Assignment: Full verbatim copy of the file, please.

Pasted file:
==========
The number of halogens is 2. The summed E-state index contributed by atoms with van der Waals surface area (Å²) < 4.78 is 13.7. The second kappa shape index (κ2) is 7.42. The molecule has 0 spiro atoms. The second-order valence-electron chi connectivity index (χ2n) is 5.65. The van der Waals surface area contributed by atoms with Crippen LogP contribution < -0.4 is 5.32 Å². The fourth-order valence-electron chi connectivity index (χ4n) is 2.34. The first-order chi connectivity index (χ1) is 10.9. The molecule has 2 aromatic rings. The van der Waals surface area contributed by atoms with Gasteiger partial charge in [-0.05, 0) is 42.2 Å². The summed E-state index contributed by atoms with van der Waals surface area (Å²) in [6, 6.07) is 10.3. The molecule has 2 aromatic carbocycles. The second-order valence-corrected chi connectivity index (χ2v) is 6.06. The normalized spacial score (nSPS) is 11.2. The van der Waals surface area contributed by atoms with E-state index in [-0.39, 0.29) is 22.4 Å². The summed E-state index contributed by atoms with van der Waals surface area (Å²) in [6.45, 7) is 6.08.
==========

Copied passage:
The number of halogens is 2. The summed E-state index contributed by atoms with van der Waals surface area (Å²) < 4.78 is 13.7. The second kappa shape index (κ2) is 7.42. The molecule has 0 spiro atoms. The second-order valence-electron chi connectivity index (χ2n) is 5.65. The van der Waals surface area contributed by atoms with Crippen LogP contribution < -0.4 is 5.32 Å². The fourth-order valence-electron chi connectivity index (χ4n) is 2.34. The first-order chi connectivity index (χ1) is 10.9. The molecule has 2 aromatic rings. The van der Waals surface area contributed by atoms with Gasteiger partial charge in [-0.05, 0) is 42.2 Å². The summed E-state index contributed by atoms with van der Waals surface area (Å²) in [6, 6.07) is 10.3. The molecule has 2 aromatic carbocycles. The second-order valence-corrected chi connectivity index (χ2v) is 6.06. The normalized spacial score (nSPS) is 11.2. The van der Waals surface area contributed by atoms with E-state index in [-0.39, 0.29) is 22.4 Å². The summed E-state index contributed by atoms with van der Waals surface area (Å²) in [6.45, 7) is 6.08.